The bigger part of it is, of course, the emotional stimulus. It’s not that I’m lonely by any stretch of the imagination. With a loving husband and three loving not-so-little boys, my days are full of emotional connections. On the other hand, aside from my mother, my days are rarely shared with others outside my family unit. I don’t have much in the ways of “local” friends, at least not those that I spend time with on a regular basis. I have “virtual” friends all over the world. As much as these relationships mean to me, it’s not the same as sitting down with a cup of coffee and chatting or playing a game of cards. When my brother was here, we did a lot of both. The time together became so precious that I didn’t even try to work. Instead, I devoted myself to soaking up every opportunity I could with my brother.

Now, he’s back at school. Soon, my own semester will start up with two new classes. Life goes on and I must go on with it. I’m not even sure when I’ll get to see my brother again. This summer he’s going away for some international studies, so it’ll probably be Thanksgiving or Christmas before I see him again.

I think of the other people in my life who I’ve tried to stay connected to, despite the distance. For a while, my best friend from high school (who is also my husband’s foster sister) was an occasional visitor. She lived in Iowa, then Indiana, and so we didn’t see her often, but at least a few times of year we’d get to connect in person. Now, she’s moved to Alaska. My best friend from middle school tried to reconnect last year, but our phone calls seemed to pass each other by and our connection seemed to fail. As much as I want to try again, part of me fears the moment has passed.

I’m not lonely, not in the traditional meaning of the word. My life is full and I’m grateful for that. I’m grateful for all the people and activities that enrich my life on a daily basis. But this taste of something else, something different leaves me wondering if, perhaps, my life could be fuller still if I knew how to stay connected with those who are on their own paths, paths which are so different from mine.

More than even that, my brother’s presence made my home a happier place for all of us, and that’s definitely something to cherish.

Ending the Hiatus

  • Posted on August 17, 2010 at 6:35 AM

It’s been a busy summer.  I graduated with a Bachelor’s degree, launched a business, and started working on my Master’s degree.  I started two novels, a nonfiction book, and many shorter projects.  And, of course, I’m always trying to keep up with my boys.

Soon, Ben will be transitioning from the intensive to the post-intensive stage of Wisconsin’s autism waiver, which means more flexibility but fewer hours of therapy.  Willy is going to middle school, which is a point of anxiety and excitement.  Alex is still struggling with bouts of aggression, but has been much happier this summer.  There’s been considerable excitement, loudness, and activity all around.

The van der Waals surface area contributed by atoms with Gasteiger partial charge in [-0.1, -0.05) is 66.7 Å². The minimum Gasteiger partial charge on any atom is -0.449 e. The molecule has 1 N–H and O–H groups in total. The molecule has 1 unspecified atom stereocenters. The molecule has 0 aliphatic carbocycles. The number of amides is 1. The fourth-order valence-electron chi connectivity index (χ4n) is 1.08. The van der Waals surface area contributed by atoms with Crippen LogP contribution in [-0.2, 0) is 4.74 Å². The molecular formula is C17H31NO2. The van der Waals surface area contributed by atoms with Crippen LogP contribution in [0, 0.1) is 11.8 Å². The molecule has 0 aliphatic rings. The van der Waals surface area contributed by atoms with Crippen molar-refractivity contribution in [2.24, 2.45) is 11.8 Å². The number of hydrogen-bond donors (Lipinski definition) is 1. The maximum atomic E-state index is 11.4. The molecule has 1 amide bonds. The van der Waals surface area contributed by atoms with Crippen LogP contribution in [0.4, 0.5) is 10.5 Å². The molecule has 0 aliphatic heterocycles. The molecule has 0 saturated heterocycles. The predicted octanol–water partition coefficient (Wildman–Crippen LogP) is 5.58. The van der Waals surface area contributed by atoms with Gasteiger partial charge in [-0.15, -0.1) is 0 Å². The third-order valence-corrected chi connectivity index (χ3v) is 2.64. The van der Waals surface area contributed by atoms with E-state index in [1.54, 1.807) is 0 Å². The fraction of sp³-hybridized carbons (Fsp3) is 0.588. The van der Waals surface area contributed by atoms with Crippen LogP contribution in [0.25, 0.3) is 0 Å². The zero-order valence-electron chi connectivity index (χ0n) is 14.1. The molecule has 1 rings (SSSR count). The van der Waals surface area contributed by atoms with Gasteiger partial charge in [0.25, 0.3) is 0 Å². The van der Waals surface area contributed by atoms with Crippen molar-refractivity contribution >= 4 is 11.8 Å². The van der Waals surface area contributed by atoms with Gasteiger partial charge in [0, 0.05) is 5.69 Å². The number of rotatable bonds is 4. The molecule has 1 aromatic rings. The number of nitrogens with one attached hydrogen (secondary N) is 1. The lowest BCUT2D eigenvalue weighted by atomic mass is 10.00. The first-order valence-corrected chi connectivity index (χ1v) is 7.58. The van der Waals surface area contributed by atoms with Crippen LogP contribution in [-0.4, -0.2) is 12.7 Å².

Recently, my brother, my uncle, and their friend—along with a lot of local helpers—implemented a landscaping plan to address the leak in the basement.  Unfortunately, the only rain we’ve had since then was a big gusher—four and a half inches of rain in an hour and a half, but it rained for much longer than that—and it did not give us a clear idea of whether or not our efforts were successful.  The cleanup work is still not done, but I’m doing a little at a time.  The important thing is the system is in place and should work during a normal rainfall.  But, there is still a lot of rock and dirt to move.

Despite all the activity and all the good things that are going on, I have been struggling with depression.  Perhaps it would be more accurate to say “because of all the activity and all the good things that are going on, I’m struggling with depression.”  Each day there is more to do than I can possibly get done and I’ve tried for too long to do it all anyway.  Working on the landscape project was unavoidable—it’s my house and there wasn’t as much labor as we needed—but after that I let myself crash.  But I predicted that, so it’s all good.

I guess the point is that I’m back, but I’m still tired and still trying to get back to a manageable schedule.  But my to-do list is still over-full.  Hopefully I don’t work myself to a crash again this year, but that’s the risk of being me.

Busy Being Recognized

  • Posted on June 22, 2010 at 7:45 AM

This is what I’ve been up to:

Before

 

 

 

 

 

 

 

 

[Picture of me in cap and gown outside the hotel where the graduation ceremony was held.]

Cropped and Close

 

 

 

 

 

 

 

 

[Picture of me in cap, gown, and honors ribbon holding up my graduation certificate.]

The busyness started on Thursday when I picked up my brother from the airport.  That was a late night.  Then, Friday (an early morning) I attended the graduation ceremony.  My parents-in-law took us out to lunch.  And we came home to finish getting ready for the party.  The last of which was done while watching Avatar (much better movie than all the marketing indicated—the best part of the movie is not the cool new style, but instead it is the world-saving story).

Saturday we had to finish finishing getting ready for the party and then we partied.  Sunday was a much slower day and sad, too, taking my brother back to the airport.

Then, Monday, it was time to get back to work.

It all went very, very well, but blogging just didn’t make it into the mix.